Managed Account Marketing vs. Reality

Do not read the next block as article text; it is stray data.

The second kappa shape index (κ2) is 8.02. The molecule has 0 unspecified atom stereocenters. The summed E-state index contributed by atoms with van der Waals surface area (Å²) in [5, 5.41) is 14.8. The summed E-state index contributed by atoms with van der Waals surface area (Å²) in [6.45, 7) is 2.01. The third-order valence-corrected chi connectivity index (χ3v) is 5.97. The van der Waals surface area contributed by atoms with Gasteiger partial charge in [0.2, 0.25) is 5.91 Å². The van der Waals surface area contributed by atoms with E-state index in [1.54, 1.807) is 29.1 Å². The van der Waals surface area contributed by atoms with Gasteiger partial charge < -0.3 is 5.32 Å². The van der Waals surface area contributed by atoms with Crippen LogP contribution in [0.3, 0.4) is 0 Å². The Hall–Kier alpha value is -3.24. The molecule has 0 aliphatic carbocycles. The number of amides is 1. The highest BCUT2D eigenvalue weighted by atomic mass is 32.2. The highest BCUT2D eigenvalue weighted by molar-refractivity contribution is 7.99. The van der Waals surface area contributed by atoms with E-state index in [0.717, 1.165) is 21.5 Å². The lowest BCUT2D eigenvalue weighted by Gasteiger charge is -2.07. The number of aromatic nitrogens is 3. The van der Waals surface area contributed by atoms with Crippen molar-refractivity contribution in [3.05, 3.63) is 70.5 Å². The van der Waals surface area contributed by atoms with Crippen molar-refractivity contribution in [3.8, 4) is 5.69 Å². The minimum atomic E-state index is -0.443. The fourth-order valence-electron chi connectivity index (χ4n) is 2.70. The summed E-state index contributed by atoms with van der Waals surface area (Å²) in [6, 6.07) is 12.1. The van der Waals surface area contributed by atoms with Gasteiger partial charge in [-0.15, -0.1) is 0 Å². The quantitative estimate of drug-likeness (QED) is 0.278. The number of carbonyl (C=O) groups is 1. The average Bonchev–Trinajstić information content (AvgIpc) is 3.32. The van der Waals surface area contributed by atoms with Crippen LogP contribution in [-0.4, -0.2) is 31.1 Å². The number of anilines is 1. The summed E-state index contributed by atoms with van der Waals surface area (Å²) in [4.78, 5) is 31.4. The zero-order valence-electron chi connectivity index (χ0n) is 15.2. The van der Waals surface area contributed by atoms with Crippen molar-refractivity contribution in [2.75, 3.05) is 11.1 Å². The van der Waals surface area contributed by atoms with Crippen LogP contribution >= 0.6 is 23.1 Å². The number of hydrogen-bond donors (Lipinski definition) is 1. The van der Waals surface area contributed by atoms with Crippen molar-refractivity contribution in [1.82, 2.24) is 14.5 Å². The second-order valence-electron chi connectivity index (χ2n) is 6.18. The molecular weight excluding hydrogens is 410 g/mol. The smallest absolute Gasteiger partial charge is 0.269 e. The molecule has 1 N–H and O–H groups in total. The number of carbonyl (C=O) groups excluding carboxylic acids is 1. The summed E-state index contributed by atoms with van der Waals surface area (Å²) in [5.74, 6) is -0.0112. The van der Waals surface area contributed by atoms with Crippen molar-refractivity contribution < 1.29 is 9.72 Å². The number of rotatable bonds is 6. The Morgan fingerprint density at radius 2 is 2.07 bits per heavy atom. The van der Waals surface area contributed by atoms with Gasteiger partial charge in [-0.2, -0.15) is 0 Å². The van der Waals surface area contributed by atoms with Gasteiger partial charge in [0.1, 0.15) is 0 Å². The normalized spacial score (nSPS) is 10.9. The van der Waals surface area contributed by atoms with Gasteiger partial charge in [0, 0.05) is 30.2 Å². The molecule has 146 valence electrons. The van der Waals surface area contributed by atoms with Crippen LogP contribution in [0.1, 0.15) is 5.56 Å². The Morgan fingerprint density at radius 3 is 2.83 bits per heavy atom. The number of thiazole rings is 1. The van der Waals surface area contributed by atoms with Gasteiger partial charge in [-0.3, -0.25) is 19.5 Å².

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In my last post I discussed some of the limitations of the unified managed household account or UMH, in which the investments of a household are managed within a single account. Part of the challenge here in describing the managed account space is that TAMPs and other UMH providers have gotten a bit ahead of themselves, promising more than can be realistically delivered in a wealth management environment defined by systems spaghetti and silos. Keep in mind that UMA was launched in the 1990s as a way station on the long road to UMH, and has been by no means perfected. Pulling data from multiple custodians remains difficult, for example. All the more reason why stretching overlay management and other unifying features of the UMA onto a household framework doesn’t always make much sense. Real UMH functionality may be a while away, but the good news for firms and their end-clients is that core UMA functionality has real potential to deliver short-term. Deeper automation and the more efficient management of data can help resolve existing trade-offs between personalization and scale, if not completely. Technology vendors must provide advisors with such tangible enhancements and stop trying to build castles in the sky. And wealth management firms should turn down the marketing bluster. It’d be best if both acknowledge the inherent limitations of the managed account product and focus on concrete ways to improve the client experience.